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Along a winding path at the Lincoln Children’s Zoo, just north of the Safari Café near the flamingos and the bronze bears, sits a crocodile.

He is new. The concrete slab on which his 16-foot, 1,100-pound self sits is still drying. A metal fence surrounds him, protecting him from the young visitors who will soon be able to crawl onto his long muzzle or tiptoe up the scales on his wide back.

Look closely, for this statue has a story to tell, and the crux of the tale is carved carefully into the concrete around the curve of his tail.

I Can I Will.

Those are Andrea Kabourek’s words, or at least the ones the Lincoln East High School teacher adopted as her mantra as she lived her life in spite of the cancer first diagnosed eight years ago.

She had loved to travel long before the cancer, just like she loved teaching and running — and the disease didn’t stop her.

She made a bucket list and got to work.

She was open and honest with her students. She made her journey another lesson in life for them. And the cross country runners she and her husband coached at East took her mantra and ran with it etched on their arms and emblazoned on their shirts.

The crocodile became hers too, four years later when the cancer she’d beat back twice returned.

Years earlier — on one of three trips to Australia — an aboriginal woman told Kabourek that her totem was a crocodile, a symbol for people who can turn any negative experience into a positive one.

And so she embraced it, and stuffed crocodiles filled her classroom. She handed out small, plastic crocodiles with “I Can I Will” written on their bellies to teachers and friends, to patients and nurses at the cancer center.

Before she died three years ago, she left a few very specific instructions for her parents, Ken and Estelle Baker, and her husband, Brian Kabourek.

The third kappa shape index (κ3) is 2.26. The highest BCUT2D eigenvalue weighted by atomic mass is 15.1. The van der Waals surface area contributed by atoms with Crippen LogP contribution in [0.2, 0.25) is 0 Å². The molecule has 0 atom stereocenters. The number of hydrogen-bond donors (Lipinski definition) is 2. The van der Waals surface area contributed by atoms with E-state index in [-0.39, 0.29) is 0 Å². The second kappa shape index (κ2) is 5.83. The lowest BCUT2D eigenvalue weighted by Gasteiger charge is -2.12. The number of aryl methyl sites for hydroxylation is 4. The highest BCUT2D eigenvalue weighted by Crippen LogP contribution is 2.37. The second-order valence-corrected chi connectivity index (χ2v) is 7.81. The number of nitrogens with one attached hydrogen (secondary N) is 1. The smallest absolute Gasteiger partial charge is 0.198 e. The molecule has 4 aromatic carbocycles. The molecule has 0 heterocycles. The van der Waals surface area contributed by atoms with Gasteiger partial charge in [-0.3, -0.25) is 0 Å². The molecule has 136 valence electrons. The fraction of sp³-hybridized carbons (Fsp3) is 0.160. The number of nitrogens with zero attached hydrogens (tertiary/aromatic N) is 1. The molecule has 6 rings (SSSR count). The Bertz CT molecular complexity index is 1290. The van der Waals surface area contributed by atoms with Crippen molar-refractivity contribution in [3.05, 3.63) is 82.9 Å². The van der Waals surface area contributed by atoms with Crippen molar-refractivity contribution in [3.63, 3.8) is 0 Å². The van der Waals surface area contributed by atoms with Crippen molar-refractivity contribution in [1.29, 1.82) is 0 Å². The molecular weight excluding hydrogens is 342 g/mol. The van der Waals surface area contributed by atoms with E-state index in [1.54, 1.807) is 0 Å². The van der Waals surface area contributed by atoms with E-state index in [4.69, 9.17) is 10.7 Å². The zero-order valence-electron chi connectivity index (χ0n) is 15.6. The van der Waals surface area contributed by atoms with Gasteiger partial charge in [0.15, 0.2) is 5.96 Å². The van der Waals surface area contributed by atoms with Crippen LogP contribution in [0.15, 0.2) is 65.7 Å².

She wanted her ashes to travel with her friends and her family, to be sprinkled across the vast world she’d loved to explore.

“She wanted it to be places that were cool,” said her mom. “It would have to be worthy.”

And so her husband climbed the treacherous trail cut into the 1,488-foot rock formation in Utah’s Zion National Park known as Angel’s Landing and sprinkled some of Andrea’s ashes at the top.

Her parents have traveled the globe and left Andrea’s ashes in rain forests and near waterfalls, in countries she’d seen and those she had yet to see.

Friends sprinkled her ashes near the church in Hawaii where she and Brian were married and on a beautiful overlook on the road to Hana. They left their friend’s ashes along a running trail in Canada, on the Olympic track in Spain, along a beach in Madagascar and on Table Mountain overlooking Cape Town, South Africa.

To date, her ashes have touched eight states and 17 countries.

“Everyone we’ve asked to do it has taken it very seriously. They look for the perfect place to leave the ashes," said her mom. "I think people have put a lot of thought and care and love into it.”

Andrea's still traveling the world with friends who carry her “I Can I Will” inspiration with them to the top of mountains in Greece, the cliffs of Israel and the beaches of Thailand.

She’s been there when they’ve run marathons with "I Can I Will" written on their hands and their running gear, pushing them forward.

Every season, the Spartan cross country team wears pink uniforms with her initials in her honor to two meets. Each year a student gets a scholarship in her name.

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And now her spirit is also part of the zoo, because she had another request of her family: use part of the memorials to support the place she'd loved since she was a kid.

And so zoo director John Chapo suggested a statue, and called Thom Hunt, an artist who owns Ratt Studios in Fairbury who is creating other sculptures for the zoo, including a red panda, giraffe and tiger.

The Bakers and Kabourek loved the idea, and named Hunt's crocodile Crikey — an Australian expression Andrea loved.

“When she’d come back from Australia she drove us crazy saying ‘crikey,'” her mom said.

Now Crikey is there for the kids.

“This is a kid-centered area,” Chapo said. “That’s the whole goal. For kids to meet Crikey up close and personal. ... Just wait for the youthful imagination to take flight.”

Tuesday, Kabourek's parents and husband watched as Hunt carved the words “I Can I Will” into the concrete slab.

They circled the new statue and snapped pictures, patted his nose and deemed him perfect.

And they are quite sure Andrea would approve. Kabourek can just hear his wife. 

“She’d say ‘crikey!’”

Reach the writer at 402-473-7226 or

On Twitter @LJSreist.


Education reporter

Margaret Reist is a Lincoln native, the mom of three high school graduates now navigating college and an education junkie who covers students, teachers and policymakers inside and outside the K-12 classroom.

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